5G UEs pose a major challenge for device designers. The inherently lower power added efficiency at mmWave, compared to traditional cellular bands, leads to devices operating at higher temperatures while simultaneously reducing battery life. The simplified architecture for DPD with HBF is particularly important in handset UEs for this reason, as early 5G handsets have seen thermal issues with multiple mmWave arrays in a confined physical envelope. Mass-market UEs also have even more stringent cost requirements than gNBs, with a constant “race-to-the-bottom” in price pushing designers to embrace novel technologies if they have a corresponding cost decrease.

As a contrast to 5G gNBs and UEs, 5G repeaters are less defined in standards. Generally, repeaters reproduce an incoming signal with minimal processing, typically limited to L1 (physical layer) or L0 (RF layer) only. Regardless of whether a repeater processes a signal at L0 or L1, beam forming is needed to support mobile network operator (MNO) requirements. The cost, complexity and power draw are expected to be less than a full gNB, allowing repeaters to serve as network extension nodes without the effort of deploying a complete gNB. Cost is a major driver for repeater deployment by MNOs: the lower the cost, the more easily repeaters can be deployed to cover gaps in the network. HBF is thus a natural fit for the beam forming subsystem of a 5G mmWave repeater.

When compared to a full gNB solution, repeaters do not need full-stack processing to operate. The lower the layer of processing, the lower cost of the signal processing chain, as FPGAs and ASICs are not required. A L0 repeater consists primarily of a system controller, power supply and management unit, RF chain(s) and beamformer(s). These modules are required in a L1 repeater with the addition of frequency conversion (to IF or I/Q), ADC/DAC chains and baseband processing. L0 repeaters provide the lowest cost architecture, while L1 repeaters can provide additional signal conditioning in the presence of interference.

Repeaters extend a signal to locations unreachable by the original source. As an example, the free space path loss at 28 GHz is approximately 71 dB 10 ft. from the source. A repeater which extends coverage to an additional 10 ft. (say from a window, inside a home) should have at least 71 dB of gain to compensate. With typical window or wall penetration loss adding at least 5 dB, this example repeater needs 50 dB of electronic gain with an additional 26 dB of gain contributed by the Tx and Rx antennas.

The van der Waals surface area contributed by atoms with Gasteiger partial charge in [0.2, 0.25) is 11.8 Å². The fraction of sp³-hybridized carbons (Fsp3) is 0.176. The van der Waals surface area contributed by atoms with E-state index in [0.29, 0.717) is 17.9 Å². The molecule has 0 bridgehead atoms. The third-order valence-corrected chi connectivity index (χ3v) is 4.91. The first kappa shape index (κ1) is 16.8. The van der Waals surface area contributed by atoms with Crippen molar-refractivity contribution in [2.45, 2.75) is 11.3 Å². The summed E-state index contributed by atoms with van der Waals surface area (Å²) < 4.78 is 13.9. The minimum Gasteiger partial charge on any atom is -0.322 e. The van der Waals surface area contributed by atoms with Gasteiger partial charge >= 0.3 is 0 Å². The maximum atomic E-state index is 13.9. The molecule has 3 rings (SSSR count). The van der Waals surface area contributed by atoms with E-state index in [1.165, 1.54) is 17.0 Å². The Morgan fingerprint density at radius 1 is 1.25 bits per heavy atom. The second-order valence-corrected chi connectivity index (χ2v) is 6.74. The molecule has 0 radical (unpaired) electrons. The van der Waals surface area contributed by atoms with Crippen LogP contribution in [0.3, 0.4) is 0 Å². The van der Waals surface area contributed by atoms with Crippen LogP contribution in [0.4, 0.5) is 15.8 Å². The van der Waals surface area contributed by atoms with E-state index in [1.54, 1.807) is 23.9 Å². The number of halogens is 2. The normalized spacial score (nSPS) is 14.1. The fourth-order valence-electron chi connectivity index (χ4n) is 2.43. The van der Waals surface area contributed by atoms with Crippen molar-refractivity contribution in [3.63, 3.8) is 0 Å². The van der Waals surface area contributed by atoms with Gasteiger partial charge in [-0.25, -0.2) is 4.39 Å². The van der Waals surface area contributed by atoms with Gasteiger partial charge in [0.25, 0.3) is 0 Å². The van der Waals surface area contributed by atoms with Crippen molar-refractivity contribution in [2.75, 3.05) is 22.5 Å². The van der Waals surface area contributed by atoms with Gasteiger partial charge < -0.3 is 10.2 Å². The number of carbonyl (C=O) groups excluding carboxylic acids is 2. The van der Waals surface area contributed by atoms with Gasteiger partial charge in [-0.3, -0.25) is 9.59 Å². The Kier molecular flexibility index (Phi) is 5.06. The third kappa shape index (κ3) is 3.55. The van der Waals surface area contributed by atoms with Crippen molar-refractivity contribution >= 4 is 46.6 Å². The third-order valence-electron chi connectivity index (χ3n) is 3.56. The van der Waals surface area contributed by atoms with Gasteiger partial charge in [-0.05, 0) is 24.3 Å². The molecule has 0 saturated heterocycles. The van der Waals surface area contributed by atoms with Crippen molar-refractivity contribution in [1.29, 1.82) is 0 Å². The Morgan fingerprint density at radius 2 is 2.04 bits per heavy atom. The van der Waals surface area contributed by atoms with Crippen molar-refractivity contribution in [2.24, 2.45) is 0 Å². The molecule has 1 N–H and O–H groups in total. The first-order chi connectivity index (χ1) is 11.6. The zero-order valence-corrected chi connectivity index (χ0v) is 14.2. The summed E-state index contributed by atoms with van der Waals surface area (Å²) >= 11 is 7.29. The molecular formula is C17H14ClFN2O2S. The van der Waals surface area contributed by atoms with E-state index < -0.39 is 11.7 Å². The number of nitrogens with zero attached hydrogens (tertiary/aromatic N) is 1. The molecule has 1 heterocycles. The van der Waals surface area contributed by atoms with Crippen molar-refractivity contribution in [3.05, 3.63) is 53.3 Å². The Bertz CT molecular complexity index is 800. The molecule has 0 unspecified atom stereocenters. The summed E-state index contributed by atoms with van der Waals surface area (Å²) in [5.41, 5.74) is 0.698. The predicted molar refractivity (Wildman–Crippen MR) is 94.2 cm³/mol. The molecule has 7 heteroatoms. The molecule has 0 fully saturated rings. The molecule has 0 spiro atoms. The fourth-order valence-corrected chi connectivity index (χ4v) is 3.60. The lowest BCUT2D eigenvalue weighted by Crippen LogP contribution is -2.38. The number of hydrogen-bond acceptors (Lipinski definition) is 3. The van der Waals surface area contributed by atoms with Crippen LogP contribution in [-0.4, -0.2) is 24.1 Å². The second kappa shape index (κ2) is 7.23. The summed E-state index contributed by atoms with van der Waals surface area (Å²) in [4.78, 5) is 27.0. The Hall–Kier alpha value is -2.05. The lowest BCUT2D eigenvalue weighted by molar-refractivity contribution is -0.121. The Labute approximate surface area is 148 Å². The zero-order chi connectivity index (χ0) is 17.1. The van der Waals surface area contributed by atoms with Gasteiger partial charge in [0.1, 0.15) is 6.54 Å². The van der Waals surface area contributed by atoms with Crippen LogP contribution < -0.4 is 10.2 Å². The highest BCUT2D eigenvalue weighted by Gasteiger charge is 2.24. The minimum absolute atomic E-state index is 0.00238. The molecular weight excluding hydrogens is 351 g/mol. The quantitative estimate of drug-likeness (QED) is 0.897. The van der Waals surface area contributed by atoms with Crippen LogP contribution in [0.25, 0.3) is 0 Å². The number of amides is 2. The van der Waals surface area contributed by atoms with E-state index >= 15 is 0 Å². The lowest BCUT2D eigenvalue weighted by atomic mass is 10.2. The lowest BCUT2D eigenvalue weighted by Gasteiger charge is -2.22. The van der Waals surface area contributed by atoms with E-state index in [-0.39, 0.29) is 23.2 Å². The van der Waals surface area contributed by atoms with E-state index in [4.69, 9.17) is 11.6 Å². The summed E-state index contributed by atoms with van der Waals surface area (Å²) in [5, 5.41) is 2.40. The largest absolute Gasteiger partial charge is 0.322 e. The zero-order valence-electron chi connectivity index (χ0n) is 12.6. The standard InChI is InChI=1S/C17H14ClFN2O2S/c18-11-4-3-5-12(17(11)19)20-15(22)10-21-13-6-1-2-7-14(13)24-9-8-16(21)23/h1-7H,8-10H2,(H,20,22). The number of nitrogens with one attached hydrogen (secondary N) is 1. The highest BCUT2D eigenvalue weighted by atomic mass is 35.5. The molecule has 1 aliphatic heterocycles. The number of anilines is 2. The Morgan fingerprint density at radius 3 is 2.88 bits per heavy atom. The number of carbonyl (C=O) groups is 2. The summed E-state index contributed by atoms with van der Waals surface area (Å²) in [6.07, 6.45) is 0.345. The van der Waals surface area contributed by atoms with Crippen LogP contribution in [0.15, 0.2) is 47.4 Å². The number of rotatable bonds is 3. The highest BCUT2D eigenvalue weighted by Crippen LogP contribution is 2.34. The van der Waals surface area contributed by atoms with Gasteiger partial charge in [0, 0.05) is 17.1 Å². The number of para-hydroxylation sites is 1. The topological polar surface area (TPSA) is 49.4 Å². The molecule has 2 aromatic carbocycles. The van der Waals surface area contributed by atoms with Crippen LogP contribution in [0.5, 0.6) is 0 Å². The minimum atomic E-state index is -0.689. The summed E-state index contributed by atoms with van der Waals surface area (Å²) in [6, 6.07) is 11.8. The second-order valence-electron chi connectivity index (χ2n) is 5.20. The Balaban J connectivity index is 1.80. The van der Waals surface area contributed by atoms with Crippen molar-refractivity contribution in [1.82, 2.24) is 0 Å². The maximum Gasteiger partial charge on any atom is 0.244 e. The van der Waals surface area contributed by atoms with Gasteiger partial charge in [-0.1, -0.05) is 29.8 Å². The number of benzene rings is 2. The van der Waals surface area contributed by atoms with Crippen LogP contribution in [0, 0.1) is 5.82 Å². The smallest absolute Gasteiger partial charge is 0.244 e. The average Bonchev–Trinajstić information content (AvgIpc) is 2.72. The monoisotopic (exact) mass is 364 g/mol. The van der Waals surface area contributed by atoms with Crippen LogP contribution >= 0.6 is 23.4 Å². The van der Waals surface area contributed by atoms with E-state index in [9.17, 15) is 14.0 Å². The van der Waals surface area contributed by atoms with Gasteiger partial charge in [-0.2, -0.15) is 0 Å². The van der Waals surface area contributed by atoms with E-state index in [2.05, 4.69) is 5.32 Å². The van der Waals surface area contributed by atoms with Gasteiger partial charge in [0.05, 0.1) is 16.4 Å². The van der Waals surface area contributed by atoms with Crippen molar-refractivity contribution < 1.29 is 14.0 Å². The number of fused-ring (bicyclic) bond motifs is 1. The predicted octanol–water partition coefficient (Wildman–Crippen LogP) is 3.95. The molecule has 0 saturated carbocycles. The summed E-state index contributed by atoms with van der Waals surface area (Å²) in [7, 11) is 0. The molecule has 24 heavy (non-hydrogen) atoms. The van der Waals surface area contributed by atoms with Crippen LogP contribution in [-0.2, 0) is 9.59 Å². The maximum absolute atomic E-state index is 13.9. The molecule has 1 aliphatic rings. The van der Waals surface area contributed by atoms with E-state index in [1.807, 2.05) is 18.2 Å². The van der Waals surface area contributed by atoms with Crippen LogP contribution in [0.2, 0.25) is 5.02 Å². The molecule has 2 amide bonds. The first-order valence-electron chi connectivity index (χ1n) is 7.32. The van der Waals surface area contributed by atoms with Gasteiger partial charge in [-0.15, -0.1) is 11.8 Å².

With a restriction to L0-only processing, the repeater must be able to remain unconditionally stable across all deployment environments: this presents the fundamental design issue for repeaters given the large electronic gain required within a single enclosure. Careful RF design is needed to prevent oscillation under any conditions, as stability is affected by temperature, scattering environment and even window material. Pivotal’s L0 repeater using HBF has been proven in real-world deployments to effectively extend the coverage of mmWave in both indoor and outdoor settings. The use of low-cost mmWave repeaters is a crucial piece in the 5G deployment puzzle to avoid over-deployment of gNBs, which leads to a node density and cost that is unacceptable for MNOs.


Figure 6

Figure 6 Pivotal Echo 5G™.

Penetration through building material presents a challenge for mmWave deployments. It is not uncommon to encounter over 40 dB of loss when transitioning from outdoor to indoors. Since the channel is reciprocal, the same degradation occurs in the uplink direction, from UE to gNB. To overcome mmWave propagation and outdoor to indoor penetration loss, Pivotal Commware created two mmWave beam forming repeater products: the Echo 5G (see Figure 6), a self-installable, tablet-sized, on-the-window, beam forming repeater for facilitating outdoor to indoor propagation, and the Pivot 5G, a professionally installed network element/repeater for supplementing and, in some cases, replacing gNB in commercial network deployments. This setup has been tested in numerous environments with a U.S.-based carrier and commercial gNBs and has completed interoperability testing with network equipment from three gNB vendors.

Apartment Buildings